BEIJING — During the two-day China Development Forum 2015 in Beijing, which concluded on March 24, a number of world organizations were upbeat of China’s economic prospects.
Voices of confidence saying that China is capable of maintaining a medium-high-level growth rate while continuing its reform drive outweighed the skeptics, despite the growth target for 2015 being set at a record low of about 7 percent.
SLOWER BUT BETTER
World Bank managing director Sri Mulyani Indrawati said the Chinese economy, despite the slowdown, was moving fast when compared with other major economies.
“China can afford lower growth rates while continuing to deliver the necessary jobs. Not only that, the lower growth rates will also create space to implement reform measures,” she said.
According to Asian Development Bank (ADB) President Takehiko Nakao, China’s economic rebalancing had seen the economy moving away from its reliance on investment and exports, and toward a model driven by consumption and services.
According to a report released at an IT leaders forum held last weekend, the market volume of mobile Internet in China was 200 billion yuan ($32 billion) in 2014.
“The ‘new normal’ is the situation China needs to [enable it to] carry out reforms. It is not merely a matter of the growth rate,” Nakao said.
Measures to promote good governance, environmental preservation and global partnership engagement impressed International Monetary Fund (IMF) managing director Christine Lagarde, who said they would result in “slower, safer, more sustainable growth.”
OECD Secretary-General Angel Gurria said rapid urbanization had helped sustain economic growth, while avoiding typical problems such as the explosive growth of substandard housing.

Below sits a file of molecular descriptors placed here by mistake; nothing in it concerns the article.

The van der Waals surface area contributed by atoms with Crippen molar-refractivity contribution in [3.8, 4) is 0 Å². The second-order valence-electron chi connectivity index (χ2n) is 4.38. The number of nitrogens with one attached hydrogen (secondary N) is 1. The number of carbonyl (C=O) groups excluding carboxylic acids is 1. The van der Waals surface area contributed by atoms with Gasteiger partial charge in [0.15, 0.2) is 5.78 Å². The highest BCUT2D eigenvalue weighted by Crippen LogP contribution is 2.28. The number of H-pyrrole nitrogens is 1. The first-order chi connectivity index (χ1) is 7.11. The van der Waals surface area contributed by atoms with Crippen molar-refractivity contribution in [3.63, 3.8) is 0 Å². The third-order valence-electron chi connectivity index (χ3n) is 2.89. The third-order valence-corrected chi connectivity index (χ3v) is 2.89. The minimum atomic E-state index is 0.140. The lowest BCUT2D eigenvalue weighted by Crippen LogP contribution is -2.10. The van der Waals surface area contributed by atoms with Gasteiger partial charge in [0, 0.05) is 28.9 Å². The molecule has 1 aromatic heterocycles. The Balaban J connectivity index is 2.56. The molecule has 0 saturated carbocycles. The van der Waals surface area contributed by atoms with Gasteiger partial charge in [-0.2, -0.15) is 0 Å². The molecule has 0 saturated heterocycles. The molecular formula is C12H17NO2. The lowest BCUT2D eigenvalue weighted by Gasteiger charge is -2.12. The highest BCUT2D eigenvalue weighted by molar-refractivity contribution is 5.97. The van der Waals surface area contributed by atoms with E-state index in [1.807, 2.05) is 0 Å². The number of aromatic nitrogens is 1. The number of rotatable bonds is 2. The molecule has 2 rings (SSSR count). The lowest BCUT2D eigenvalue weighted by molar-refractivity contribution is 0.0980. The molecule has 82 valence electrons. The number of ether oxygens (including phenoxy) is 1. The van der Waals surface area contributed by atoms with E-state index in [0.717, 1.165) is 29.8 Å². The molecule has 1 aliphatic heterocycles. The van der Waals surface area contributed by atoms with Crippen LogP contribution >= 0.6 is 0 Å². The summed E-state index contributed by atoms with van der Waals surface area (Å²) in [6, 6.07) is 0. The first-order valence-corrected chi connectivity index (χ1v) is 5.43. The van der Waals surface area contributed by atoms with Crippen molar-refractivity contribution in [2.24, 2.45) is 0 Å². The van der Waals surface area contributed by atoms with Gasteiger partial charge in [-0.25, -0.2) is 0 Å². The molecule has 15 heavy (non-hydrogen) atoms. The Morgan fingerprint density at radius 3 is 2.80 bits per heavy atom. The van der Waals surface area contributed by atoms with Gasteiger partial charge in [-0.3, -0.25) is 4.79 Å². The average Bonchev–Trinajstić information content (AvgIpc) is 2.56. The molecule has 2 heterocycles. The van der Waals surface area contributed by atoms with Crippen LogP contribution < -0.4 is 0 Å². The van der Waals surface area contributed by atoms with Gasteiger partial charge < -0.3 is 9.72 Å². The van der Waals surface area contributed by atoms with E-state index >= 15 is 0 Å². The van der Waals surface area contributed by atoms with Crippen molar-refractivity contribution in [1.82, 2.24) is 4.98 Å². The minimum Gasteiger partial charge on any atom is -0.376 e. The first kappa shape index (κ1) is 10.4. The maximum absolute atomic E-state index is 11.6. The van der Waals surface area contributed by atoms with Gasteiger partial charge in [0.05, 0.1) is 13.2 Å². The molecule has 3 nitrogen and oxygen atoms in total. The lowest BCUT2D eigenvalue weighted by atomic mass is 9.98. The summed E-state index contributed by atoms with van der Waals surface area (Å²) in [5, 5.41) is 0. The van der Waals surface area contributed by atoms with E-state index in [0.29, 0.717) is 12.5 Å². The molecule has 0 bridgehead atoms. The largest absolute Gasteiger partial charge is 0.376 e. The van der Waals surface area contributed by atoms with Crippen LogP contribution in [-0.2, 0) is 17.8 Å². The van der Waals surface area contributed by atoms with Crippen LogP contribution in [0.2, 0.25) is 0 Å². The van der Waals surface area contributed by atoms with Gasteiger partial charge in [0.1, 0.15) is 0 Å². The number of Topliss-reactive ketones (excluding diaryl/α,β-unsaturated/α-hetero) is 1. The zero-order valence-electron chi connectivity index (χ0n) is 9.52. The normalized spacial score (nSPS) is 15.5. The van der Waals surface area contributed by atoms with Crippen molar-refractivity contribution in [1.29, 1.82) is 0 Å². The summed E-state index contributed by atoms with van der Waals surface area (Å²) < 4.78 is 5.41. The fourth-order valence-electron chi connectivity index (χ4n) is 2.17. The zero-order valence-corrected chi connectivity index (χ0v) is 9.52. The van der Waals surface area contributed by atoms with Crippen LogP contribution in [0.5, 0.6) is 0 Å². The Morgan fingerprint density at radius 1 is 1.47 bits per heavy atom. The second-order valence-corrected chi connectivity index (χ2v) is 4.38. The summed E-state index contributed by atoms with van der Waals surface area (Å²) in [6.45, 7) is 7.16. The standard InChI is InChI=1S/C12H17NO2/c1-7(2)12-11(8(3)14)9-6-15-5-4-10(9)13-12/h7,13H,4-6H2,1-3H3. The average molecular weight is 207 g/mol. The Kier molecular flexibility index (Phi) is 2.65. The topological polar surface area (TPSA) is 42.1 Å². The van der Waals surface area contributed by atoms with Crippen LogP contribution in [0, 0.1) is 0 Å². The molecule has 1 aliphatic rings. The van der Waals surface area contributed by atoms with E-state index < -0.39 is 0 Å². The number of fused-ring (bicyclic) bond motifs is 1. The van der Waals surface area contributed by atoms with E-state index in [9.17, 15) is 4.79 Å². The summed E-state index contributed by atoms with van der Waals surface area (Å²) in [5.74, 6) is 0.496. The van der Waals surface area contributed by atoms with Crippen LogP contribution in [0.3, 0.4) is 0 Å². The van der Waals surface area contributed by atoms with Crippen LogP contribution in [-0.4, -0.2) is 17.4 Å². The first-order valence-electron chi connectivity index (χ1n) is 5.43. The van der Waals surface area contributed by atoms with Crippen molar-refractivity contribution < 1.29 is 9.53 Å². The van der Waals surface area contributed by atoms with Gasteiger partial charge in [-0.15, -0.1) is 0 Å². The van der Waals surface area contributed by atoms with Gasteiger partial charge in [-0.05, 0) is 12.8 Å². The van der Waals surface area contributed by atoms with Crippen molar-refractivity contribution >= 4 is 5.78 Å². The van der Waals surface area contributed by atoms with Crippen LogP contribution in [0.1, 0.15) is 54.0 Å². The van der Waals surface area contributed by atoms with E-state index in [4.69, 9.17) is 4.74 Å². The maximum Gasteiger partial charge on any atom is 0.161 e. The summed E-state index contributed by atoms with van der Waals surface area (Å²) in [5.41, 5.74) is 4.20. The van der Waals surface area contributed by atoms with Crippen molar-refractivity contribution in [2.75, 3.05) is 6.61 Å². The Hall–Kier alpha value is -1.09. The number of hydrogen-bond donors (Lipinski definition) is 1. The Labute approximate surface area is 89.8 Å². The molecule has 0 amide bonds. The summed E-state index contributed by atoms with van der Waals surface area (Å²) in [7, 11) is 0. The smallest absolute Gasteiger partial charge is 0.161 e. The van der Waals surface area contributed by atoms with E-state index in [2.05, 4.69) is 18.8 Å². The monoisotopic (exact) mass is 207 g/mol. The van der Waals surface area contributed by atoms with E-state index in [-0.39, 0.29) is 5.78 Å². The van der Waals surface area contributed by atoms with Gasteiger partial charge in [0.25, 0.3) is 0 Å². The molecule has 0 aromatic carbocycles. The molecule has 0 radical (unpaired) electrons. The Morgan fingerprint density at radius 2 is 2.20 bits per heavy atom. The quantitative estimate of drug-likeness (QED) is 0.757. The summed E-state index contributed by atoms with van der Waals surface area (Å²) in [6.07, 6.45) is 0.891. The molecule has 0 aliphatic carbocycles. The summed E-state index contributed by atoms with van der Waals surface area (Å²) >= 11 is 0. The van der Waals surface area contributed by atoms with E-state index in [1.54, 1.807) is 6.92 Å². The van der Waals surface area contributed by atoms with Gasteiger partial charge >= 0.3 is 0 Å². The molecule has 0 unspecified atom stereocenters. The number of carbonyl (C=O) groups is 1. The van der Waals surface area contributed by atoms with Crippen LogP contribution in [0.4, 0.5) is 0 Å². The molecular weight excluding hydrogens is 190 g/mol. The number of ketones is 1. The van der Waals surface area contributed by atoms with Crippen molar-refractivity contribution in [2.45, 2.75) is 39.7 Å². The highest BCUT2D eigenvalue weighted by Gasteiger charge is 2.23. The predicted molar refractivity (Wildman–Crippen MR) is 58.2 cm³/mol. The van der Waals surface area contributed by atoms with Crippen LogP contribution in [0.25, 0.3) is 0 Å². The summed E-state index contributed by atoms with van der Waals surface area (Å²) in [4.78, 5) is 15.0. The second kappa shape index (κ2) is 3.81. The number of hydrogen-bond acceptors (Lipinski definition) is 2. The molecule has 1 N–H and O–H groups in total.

MORE EFFORTS NEEDED
China was urged to take bolder and faster measures to further unleash momentum.
Indrawati suggested that allowing private investment to flow to more sectors would encourage competition, efficiency and innovation, as well as accelerating state-owned enterprise restructuring.
“China must harmonize market mechanisms and the role of the government,” she said.
Putting a focus on public finance reform, Nakao said, would ensure that sufficient resources were available at all levels of government.
At present, while sub-national governments are responsible for 85 percent of total fiscal expenditure, their share of total fiscal revenue was less than 50 percent, he said.
As a form of public goods and services, one of the twin engines that would drive growth, infrastructure investment in economic belt projects is expected to counter sluggish investment in other areas.
Regional economic projects such as the Belt and Road initiatives; the Beijing-Tianjin-Hebei region; and the Yangtze River Economic Belt are expected to be a focus in China’s next “five-year plan” for regional development.
Angel Gurria advised that road networks should be designed to better support foot traffic and public transportation, and density should be managed.
“Moreover, mechanisms for coordination among local governments should be strengthened and competition be discouraged,” Gurria added.